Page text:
In this episode of Trekking Through Compliance, we consider the episode Devil in the Dark which aired on March 9, 1967, Star Date 3196.1
The Enterprise is sent to investigate a string of sabotages and murders on pergeum mining planet Janus 6. Starting 30 monthly previously when the new level 23 was opened, 50 people have been killed in the mines, including the guard Schmitter. All of the murdered mine workers were burned to a crisp. The only solid lead as to the culprit is a large fuzzy object seen briefly by Chief Processing Engineer Ed Appel. Although Appel shot the object with a phaser it had no effect.
Spock, McCoy, and Kirk beam down to confer with Chief Engineer Vanderberg. Spock notices a spherical silicon nodule, which he describes as a geological oddity, on display in the Engineer’s office. Spock also notes that the creature must have been moving at great speed in order to be capable of causing some of the deaths due to their large spatial separation but close temporal coincidence.
The next move of the creature is to kill the guard of the PXK pergeum reactor room and remove the main circulating pump of the reactor, placing it in danger of going supercritical. Scotty is able to rig up a replacement, but only expects it to last 48 hours. Spock and Kirk speculate that the creature may be based on silicon instead of carbon, and suggest that if that were the case, then phaser 2 would be much more effective than the phaser 1 used by the miners. They equip a landing party with phaser 2 and go in search of the creature. The creature finds one of the search party, and promptly fries him. Spock examines a nearby tunnel and discovers it to have been newly cut. The creature then shows itself and is fired upon. It escapes, but the blast chips off a chunk of fibrous silicon material which is apparently its skin.
The rock-like creature is then located by Spock’s tricorder tunneling through solid rock. Spock finds that there is only one creature, and has second thoughts about killing it, but Kirk is firm in his determination to destroy the creature.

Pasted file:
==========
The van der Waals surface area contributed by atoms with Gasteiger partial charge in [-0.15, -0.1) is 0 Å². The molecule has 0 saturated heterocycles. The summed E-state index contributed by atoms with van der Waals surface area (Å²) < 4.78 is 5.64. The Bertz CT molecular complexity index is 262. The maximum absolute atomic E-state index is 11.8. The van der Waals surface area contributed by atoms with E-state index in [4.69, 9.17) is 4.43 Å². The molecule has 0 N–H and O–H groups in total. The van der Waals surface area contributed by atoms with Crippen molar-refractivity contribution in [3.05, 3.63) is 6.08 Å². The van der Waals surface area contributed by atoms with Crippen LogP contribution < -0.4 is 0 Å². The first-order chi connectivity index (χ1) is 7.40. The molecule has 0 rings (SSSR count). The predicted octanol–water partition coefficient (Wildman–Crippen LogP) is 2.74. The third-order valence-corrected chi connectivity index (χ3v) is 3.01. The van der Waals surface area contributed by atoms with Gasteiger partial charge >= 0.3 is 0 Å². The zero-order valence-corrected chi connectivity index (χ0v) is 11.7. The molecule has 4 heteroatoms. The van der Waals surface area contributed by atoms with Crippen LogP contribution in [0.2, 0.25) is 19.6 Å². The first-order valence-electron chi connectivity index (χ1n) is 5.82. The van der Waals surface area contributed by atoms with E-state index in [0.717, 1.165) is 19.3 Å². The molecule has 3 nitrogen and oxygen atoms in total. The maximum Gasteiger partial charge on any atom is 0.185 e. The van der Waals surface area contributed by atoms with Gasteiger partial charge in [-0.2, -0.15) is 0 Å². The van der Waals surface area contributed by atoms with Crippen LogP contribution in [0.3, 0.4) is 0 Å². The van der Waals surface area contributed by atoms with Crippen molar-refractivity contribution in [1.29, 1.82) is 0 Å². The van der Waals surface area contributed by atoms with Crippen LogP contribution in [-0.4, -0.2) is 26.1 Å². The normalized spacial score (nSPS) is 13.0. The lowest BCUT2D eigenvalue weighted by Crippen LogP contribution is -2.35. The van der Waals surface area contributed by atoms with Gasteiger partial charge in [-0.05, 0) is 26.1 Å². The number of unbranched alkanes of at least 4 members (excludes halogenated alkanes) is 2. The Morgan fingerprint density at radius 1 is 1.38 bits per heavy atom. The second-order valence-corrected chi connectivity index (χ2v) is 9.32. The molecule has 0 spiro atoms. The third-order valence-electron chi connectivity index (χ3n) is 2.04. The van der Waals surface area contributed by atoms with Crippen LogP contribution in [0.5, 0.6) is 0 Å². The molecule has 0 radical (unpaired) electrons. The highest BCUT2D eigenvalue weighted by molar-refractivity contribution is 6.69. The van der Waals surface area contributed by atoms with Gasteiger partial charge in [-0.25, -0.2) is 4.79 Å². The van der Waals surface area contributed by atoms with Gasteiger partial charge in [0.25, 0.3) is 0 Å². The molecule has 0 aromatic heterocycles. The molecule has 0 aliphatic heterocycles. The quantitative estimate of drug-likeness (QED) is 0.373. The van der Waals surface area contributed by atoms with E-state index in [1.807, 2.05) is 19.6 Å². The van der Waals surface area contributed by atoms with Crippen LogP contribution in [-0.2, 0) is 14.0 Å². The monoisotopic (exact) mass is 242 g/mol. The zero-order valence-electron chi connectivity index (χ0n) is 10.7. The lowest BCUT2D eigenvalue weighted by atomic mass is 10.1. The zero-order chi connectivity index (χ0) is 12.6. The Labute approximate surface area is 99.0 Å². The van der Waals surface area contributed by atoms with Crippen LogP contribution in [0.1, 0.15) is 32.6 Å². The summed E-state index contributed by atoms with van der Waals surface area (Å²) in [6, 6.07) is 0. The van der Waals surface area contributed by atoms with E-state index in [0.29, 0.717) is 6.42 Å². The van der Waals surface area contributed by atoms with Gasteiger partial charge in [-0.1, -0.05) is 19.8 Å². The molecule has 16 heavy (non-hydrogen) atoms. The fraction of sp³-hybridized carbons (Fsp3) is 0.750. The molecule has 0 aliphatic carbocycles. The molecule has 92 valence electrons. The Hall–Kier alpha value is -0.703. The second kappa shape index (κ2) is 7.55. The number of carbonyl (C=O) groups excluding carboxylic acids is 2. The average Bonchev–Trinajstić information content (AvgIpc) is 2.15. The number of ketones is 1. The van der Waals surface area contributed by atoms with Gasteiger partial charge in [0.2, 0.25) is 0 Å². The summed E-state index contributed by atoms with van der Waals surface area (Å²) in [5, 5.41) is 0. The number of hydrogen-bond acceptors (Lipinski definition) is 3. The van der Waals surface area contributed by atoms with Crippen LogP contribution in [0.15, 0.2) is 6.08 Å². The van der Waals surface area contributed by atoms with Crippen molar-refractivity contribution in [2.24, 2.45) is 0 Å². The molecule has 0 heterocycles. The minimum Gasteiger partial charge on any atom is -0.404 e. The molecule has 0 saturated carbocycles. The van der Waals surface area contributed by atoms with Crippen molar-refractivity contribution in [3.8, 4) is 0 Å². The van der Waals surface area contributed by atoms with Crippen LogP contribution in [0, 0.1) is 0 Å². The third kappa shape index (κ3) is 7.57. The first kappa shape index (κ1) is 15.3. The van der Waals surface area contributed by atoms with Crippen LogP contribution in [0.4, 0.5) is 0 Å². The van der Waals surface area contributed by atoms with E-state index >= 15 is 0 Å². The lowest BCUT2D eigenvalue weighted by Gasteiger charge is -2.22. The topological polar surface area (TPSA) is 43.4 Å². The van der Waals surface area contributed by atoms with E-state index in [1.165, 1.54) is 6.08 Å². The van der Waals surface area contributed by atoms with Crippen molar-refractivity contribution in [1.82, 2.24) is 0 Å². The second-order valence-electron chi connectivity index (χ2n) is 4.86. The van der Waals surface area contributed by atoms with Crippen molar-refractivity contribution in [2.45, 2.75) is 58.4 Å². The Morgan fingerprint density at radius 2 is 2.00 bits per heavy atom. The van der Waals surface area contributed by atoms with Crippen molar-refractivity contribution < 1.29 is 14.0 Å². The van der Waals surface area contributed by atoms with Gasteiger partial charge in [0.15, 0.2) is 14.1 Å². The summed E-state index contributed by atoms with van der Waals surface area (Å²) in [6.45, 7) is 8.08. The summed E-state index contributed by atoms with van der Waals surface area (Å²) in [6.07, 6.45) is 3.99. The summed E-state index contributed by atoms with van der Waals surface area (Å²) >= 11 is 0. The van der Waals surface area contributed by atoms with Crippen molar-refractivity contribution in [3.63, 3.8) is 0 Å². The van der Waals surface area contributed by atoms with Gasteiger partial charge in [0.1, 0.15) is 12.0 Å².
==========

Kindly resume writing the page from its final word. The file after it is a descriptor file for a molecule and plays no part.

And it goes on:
Kirk is trapped in the creature’s lair, containing many nodules, after the roof collapses. Kirk tells Spock that the creature is 10 feet away from him, and Spock rushes to the scene. Spock mind melds with the creature but does not physically touch it because of the corrosive acid it emits. Spock discovers that the creature is in pain, and the creature uses the knowledge it has gained from the melding experience to tell Kirk and Spock that it is peaceful by corroding the words “No kill I” in stone. Spock then actually touches the creature, which he has learned calls itself a Horta. Spock discovers that the mining activity has accidentally killed off many of the Horta eggs (the silicon nodules). McCoy treats the Horta’s phaser injury using cement, but complains “I’m a doctor, not a bricklayer.” Spock finds where the stolen pump is, and Kirk goes to retrieve it.
Meanwhile, the miners overpower the security detail from the Enterprise and storm in to kill the Horta. However, they relent when Spock informs them that all the Hortas but this one have died off as a normal part of a 30,000-year reproductive cycle. Spock further explains that the Horta must now protect the eggs which are being accidentally destroyed by the miners, so that its kind can flourish again. In fact, the miners become big Horta fans when Kirk suggests that they can take advantage of the Horta’s tunneling abilities to get to profitable deposits.
As the Enterprise prepares to leave, Vanderberg informs Kirk than he and his men are getting along well with the hatching Hortas, although adjusting to their appearance is a little difficult. Spock mentions to Kirk that the Horta found human appearance repulsive. However, Spock reports that the Horta apparently liked his pointed ears, and so he did not have the heart to tell it that the ears were not a universal human characteristic.
Arthur C. Clarke once remarked, in 1995, that of the Original Series, the only episode he could recall was “The Devil in the Dark”, stating that “It impressed me because it presented the idea, unusual in science fiction then and now, that something weird, and even dangerous, need not be malevolent. That is a lesson that many of today’s politicians have yet to learn.”
- What is your root cause analysis?
- Have you analyzed your internal controls from the compliance perspective?
- Simply because something is different doesn’t means its wrong or illegal. Is there a business justification?